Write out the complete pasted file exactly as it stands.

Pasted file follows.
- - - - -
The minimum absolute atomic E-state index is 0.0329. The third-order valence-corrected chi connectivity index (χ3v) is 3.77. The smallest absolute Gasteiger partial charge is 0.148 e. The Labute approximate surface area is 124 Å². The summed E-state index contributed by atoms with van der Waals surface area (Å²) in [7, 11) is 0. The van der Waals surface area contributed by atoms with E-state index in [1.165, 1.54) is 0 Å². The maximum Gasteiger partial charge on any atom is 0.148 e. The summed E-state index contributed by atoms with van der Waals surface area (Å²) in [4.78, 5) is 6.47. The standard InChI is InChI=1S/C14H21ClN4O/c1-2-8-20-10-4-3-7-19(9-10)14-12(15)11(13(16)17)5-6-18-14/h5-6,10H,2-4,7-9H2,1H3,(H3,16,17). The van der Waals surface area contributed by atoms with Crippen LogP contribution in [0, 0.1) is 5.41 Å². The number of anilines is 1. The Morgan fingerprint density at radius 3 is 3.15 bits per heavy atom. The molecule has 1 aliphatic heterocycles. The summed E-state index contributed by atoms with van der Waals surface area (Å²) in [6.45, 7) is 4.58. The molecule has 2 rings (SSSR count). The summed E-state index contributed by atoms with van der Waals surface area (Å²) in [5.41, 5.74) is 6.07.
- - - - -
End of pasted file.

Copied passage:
The minimum absolute atomic E-state index is 0.0329. The third-order valence-corrected chi connectivity index (χ3v) is 3.77. The smallest absolute Gasteiger partial charge is 0.148 e. The Labute approximate surface area is 124 Å². The summed E-state index contributed by atoms with van der Waals surface area (Å²) in [7, 11) is 0. The van der Waals surface area contributed by atoms with E-state index in [1.165, 1.54) is 0 Å². The maximum Gasteiger partial charge on any atom is 0.148 e. The summed E-state index contributed by atoms with van der Waals surface area (Å²) in [4.78, 5) is 6.47. The standard InChI is InChI=1S/C14H21ClN4O/c1-2-8-20-10-4-3-7-19(9-10)14-12(15)11(13(16)17)5-6-18-14/h5-6,10H,2-4,7-9H2,1H3,(H3,16,17). The van der Waals surface area contributed by atoms with Crippen LogP contribution in [0, 0.1) is 5.41 Å². The number of anilines is 1. The Morgan fingerprint density at radius 3 is 3.15 bits per heavy atom. The molecule has 1 aliphatic heterocycles. The summed E-state index contributed by atoms with van der Waals surface area (Å²) in [6.45, 7) is 4.58. The molecule has 2 rings (SSSR count). The summed E-state index contributed by atoms with van der Waals surface area (Å²) in [5.41, 5.74) is 6.07.